Employees celebrate the moment their space probe became the first spacecraft ever to fly by Pluto.
A remarkable achievement in space exploration after New Horizons traveled more than nine years and nearly five billion kilometers to reach the icy planet.
This incredible image, taken by the space probe, is the latest and most detailed view of Pluto we have ever seen.
It was taken 766,000 kilometers from the dwarf planet, about 16 hours before its closest approach
This victory now completes NASA's initial investigation into the solar system, having explored every planet
Yet it is only the beginning of what scientists can expect from New Horizons.
Alan Stern, New Horizons Principal Investigator, NASA said, "Stay tuned because our space craft is not in communication with the earth. We've programmed it to be spending its time taking important data sets that it can only take today. And over the next period of 12 or 13 hours, the space craft will continue to take that data. Then Wednesday morning we should see the beginning of a 16 month data waterfall."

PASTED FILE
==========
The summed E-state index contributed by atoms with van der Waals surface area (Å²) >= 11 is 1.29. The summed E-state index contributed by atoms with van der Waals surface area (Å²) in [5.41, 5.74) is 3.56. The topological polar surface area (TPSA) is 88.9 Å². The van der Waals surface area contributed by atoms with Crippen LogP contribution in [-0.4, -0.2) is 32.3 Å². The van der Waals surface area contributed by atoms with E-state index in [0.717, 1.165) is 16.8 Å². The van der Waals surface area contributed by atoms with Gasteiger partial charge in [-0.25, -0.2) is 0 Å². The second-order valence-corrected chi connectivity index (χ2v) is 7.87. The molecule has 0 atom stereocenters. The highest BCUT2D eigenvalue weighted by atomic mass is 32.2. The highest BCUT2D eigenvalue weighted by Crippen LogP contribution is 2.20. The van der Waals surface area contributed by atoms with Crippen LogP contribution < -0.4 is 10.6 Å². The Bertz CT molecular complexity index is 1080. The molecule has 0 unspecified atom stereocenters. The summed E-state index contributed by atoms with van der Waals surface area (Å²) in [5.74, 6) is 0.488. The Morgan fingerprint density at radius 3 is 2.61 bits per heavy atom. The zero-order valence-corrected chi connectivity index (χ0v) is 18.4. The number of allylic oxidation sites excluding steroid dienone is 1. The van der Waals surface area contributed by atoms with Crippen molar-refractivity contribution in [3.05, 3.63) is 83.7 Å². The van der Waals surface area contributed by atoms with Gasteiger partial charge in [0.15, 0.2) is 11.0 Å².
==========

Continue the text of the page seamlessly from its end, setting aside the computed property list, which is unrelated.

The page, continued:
The space probe will take not only photos, but measurements to help scientists learn more about Pluto's atmospheric structure, composition, and temperature.
As NASA revels in the success of New Horizons, this is the start of the excitement as it will continue to gather data for weeks after it goes by Pluto, traveling into the Kuiper Belt at the end of the solar system.
Alice Bowman, New Horizons Mission Operations Manager said, "I have to pinch myself. Look what we accomplished. It's truly amazing that humankind can go out and explore these worlds and to see Pluto be revealed just before our eyes. It's just fantastic."